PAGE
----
The Hangover was the movie that put Bradley Cooper on the map. He helms the classic comedy as ringleader Phil, a cocky jerk in the mold of an early Matthew McConaughey character. As the instigator of a bachelor party gone horribly awry, Cooper aptly carries the film, building the foundation of a stunning career (both comedic and dramatic) in the process. So much of Cooper’s performance depends on his ability to sell smug selfishness, and he delivers in spades while growing a substantial fanbase that would follow him for the years to come.

Where to watch The Hangover: Amazon Prime Video (to rent)

4. Nightmare Alley (2021)

Kerry Hayes/Searchlight Pictures
Kerry Hayes/Searchlight Pictures

Guillermo Del Toro’s odd, stately neo-noir follows the rise and fall of a career con artist who gets a second wind at the circus. There, his deceit takes a new form as a phony mentalist, but his lies soon catch up to him in a stunningly dramatic conclusion. Cooper gives a stellar showcase of what makes him first on the call sheet, turning up the charm while remaining transparent enough to show the audience his character’s hollow center. It’s a delicate balancing act, juggling paper-thin poise and manic desperation with ease.

Where to watch Nightmare Alley: Hulu

3. Silver Linings Playbook (2012)

Weinstein / TWC
Weinstein / TWC

A lesser actor could have taken the role of Pat Solitano, a volatile divorcee with bipolar disorder, and played up the chaos factor while neglecting the nuance — but Bradley Cooper did no such thing. Rather, he helped translate David O. Russell’s comedy of errors into a poignant drama and unconventional love story for two unstable people. The electricity between Cooper and Jennifer Lawrence’s Tiffany, a widow with a destructive streak who coaxes him into a dance competition, is unlike anything he’ll find onscreen again. His command over the character is on full display as he moves his body to the music, so locked in yet loose, that the camera almost threatens to capture the real him.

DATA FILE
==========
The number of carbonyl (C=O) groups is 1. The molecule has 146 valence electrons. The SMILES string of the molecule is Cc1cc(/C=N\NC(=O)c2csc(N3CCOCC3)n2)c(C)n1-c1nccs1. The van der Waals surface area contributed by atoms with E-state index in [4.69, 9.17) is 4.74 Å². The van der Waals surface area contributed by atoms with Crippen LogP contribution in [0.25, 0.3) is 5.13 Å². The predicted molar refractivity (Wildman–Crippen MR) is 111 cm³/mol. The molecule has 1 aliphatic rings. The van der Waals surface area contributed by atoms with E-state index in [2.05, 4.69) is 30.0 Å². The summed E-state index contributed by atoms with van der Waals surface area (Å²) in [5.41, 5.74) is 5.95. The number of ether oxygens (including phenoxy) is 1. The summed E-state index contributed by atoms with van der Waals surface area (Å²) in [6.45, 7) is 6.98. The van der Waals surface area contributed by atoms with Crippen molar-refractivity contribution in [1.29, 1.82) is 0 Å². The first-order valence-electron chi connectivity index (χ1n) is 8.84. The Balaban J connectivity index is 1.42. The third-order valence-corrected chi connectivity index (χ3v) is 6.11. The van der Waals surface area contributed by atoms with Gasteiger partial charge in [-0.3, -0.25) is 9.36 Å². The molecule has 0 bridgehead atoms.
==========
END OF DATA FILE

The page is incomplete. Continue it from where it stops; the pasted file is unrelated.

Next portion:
Where to watch Silver Linings Playbook: Netflix

2. Maestro (2023)


This portrait of Leonard Bernstein — a renowned composer, conductor of the New York Philharmonic, and coconspirator of Stephen Sondheim — is as beautiful, searching, and intimate as his music. Cooper excels both on and off camera, making the set feel alive while transforming into the maestro. The actor/director’s careful poise and methodical expressions craft an honest incarnation of the historical figure, always moving and straining to live up to the legacy culture casts upon him. Time will tell if this film will finally earn Cooper an Oscar (and he’s up for multiple categories), but even if he doesn’t walk away with a trophy, his performance will always be a cornerstone of his formidable career.

Where to watch Maestro: Netflix

1. A Star Is Born (2018)

Peter Lindbergh/Warner Bros.
Peter Lindbergh/Warner Bros.

Bradley Cooper’s best performance to date is also his most understated, playing a reserved and disturbed country artist who discovers a show-stopping singer (Lady Gaga) and embarks on a doomed love affair. Cooper completely transforms here with a previously unseen stillness, from the slow drawl of his speech to the swagger in his walk to his gravitas on stage (yes, that’s really him singing). He also doses out devastating tenderness in scenes with Gaga and moments alone as he battles the demons at the bottom of a bottle. A Star Is Born may as well be a meta title, because even if Cooper was already a household name, this was the turn that truly defined his career.

Where to watch A Star Is Born: Hulu

Related content:

Read the original article on Entertainment Weekly.